The Creation of the Middle Kingdom State

The Karnak Temple in Thebes

Many of the reforms that Mentuhotep II did at the beginning of the Middle Kingdom were not very revolutionary, but were based on what worked during the Old Kingdom. Although the administrative system of the Old Kingdom became weak and corrupt, it was incredibly strong and efficient for hundreds of years. Because of that, Mentuhotep II chose the basic structure of the Old Kingdom bureaucracy to serve as a model for his vision of the state. He appointed a vizier as head of the administration and a treasurer was the next in line. A steward, who worked closely with the king, oversaw the state’s lands, which technically included all of the country, but more directly related to lands controlled by the temples. [8] With the Egyptian state running efficiently once more, Mentuhotep II was able to focus his energies beyond Egypt.

Although there is evidence of Egypt conducting military expeditions into Nubia and possibly the Levant during the Old Kingdom, it was during the Middle Kingdom when Egypt became a true imperial power by establishing forts in Nubia. Most of Egypt’s Middle Kingdom imperial activities took place during the Twelfth Dynasty, but the precedent was established by Mentuhotep II. Within five years of unifying Egypt, Mentuhotep II sent military expeditions past the first cataract of the Nile River into what was ancient Nubia, known to the Egyptians as Kush or Wawat. A brief hieroglyphic text commemorates Mentuhotep II’s expedition:

“Year 41, under (the majesty of Nebkhrure (Mentuhotep II), came the wearer of the royal seal, sole companion, chief treasurer, Kheti, born of Setre, triumphant; and ships to Wawat------” [9]

There is also evidence to suggest that Mentuhotep II led a military campaign into the Levant. [10] Although Mentuhotep II’s military activities were minor compared those in the New Kingdom, or even in the Twelfth Dynasty for that matter, his efforts were enough to spur later actions that helped to establish the precedent of Middle Kingdom Egypt as an ancient imperial power.

The End of the Eleventh Dynasty

Statue of Amenemhat I (ruled ca. 1985-1955 BC)

The details of the end of the Eleventh Dynasty are still a mystery to modern scholars. The Turin Canon king-list does not mention the name of the dynasty’s final king, but does give a period of seven years, which would place his, or their, reign from about 1992-1985 BC. The name of a king named Mentuhotep IV is known from a few inscriptions, but it remains unknown if he filled the entire seven years before Amenemhat I (reigned 1985-1955) became the first king of the Twelfth Dynasty, or if he shared that short period with other kings. [11] The end of the Eleventh Dynasty is historically important when one considers that Egypt had just emerged from a civil war. If Mentuhotep II would not have brought stability back to the state, the Middle Kingdom could have collapsed before it really began. Instead, the state not only survived but prospered tremendously during the Twelfth Dynasty. One of the few texts associated with Mentuhotep IV is an account of a quarrying expedition led by a prince named Amenemhat, who is believed to be the same Amenemhat who became the first king of the Twelfth Dynasty.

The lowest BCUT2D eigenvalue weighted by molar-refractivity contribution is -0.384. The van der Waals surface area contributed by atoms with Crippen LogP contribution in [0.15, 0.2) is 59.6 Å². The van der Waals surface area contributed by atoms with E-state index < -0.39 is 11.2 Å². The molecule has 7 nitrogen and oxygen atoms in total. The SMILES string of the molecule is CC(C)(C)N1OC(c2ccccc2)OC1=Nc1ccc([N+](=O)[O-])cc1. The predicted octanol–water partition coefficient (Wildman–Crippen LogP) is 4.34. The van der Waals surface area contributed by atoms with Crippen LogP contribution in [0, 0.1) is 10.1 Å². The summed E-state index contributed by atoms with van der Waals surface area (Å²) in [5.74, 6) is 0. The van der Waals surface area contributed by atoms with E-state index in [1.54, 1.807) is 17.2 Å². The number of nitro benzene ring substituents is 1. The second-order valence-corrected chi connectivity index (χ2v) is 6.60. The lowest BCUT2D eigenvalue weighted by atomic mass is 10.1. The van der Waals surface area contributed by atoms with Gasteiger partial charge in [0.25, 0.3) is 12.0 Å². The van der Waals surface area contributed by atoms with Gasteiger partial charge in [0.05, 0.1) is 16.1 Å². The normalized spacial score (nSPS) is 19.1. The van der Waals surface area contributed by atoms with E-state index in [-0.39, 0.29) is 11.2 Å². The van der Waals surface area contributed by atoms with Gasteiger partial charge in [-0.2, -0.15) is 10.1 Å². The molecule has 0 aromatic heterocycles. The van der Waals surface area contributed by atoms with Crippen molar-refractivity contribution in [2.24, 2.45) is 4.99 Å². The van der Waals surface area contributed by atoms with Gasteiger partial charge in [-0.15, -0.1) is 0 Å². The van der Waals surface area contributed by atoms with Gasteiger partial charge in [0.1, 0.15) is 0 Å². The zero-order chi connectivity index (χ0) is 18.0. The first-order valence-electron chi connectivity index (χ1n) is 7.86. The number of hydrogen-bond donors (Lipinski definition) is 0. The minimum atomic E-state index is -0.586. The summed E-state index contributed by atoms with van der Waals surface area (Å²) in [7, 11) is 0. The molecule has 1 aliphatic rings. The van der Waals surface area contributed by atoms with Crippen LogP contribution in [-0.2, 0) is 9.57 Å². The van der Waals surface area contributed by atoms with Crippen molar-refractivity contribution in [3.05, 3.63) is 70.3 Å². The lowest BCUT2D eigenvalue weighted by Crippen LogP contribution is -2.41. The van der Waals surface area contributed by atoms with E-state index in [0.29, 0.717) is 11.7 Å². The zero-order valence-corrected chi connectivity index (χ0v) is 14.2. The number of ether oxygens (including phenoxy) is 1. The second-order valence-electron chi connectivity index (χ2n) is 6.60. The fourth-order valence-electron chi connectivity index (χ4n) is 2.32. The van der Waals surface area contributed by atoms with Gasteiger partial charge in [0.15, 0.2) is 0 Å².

“My majesty has sent the prince, mayor of the city, vizier, chief of royal works, royal favorite, Amenemhat, with a troop of ten-thousand men from the southern nomes of Upper Egypt, and from the [garrisons] of Thebes, in order to bring me a precious block of the pure stone of this mountain, whose excellence was made by Min, for the lord of life, who recalls eternity even more than the monuments in the temples of Upper Egypt, as a mission of the king who rules the Two Lands, so as to bring him his heart’s desire from the desert lands of his father Min. He made it as his monument to his father Min of Coptus, lord of desert lands, ruler of Bowmen, that he may give very many [jubilees] and to live like Re forever. [12]


The history of Middle Kingdom Egypt is often be overlooked today in favor of the Old and New Kingdoms, but it was just as important. It was created through conflict and civil war, culminating in the reunification of Egypt under Mentuhotep II. The many ideas, policies, and innovations that marked the Middle Kingdom and made it strong in the Twelfth Dynasty were the result of Mentuhotep II’s victory on the battlefield and foresight in terms of government policies and imperial ambition.


  1. Grajetzki, Wolfram. The Middle Kingdom of Ancient Egypt. (London: Duckworth, 20009), p. 7
  2. Manetho. Aegyptiaca. Translated by W. G. Waddell. (Cambridge, Massachusetts: Harvard University Press, 2004), Fr, 28a
  3. Manetho, Frgs., 29-32
  4. Kuhrt, Amélie. The Ancient Near East: c. 3000-330 BC. (London: Routledge, 2010), p. 156
  5. Grajetzki, p. 8
  6. Grajetzki, p. 19
  7. Callender, Gae. “The Middle Kingdom Renaissance (c. 2055-1650 BC).” In The Oxford History of Ancient Egypt. Edited by Isan Shaw. (Oxford: Oxford University Press, 2000), pgs. 150-1
  8. Grajetzki, p. 21
  9. Breasted, James Henry, ed. and trans. Ancient Records of Egypt. Volume 1: The First to the Seventeenth Dynasties. (Champaign, Illinois: Routledge, 2001), p. 156
  10. Grajetzki, p. 20
  11. Grajetzki, p. 25
  12. Lichtheim, Miriam, ed. and trans. Ancient Egyptian Literature. Volume 1: The Old and Middle Kingdoms. (Los Angeles, University of California Press, 2006), p. 115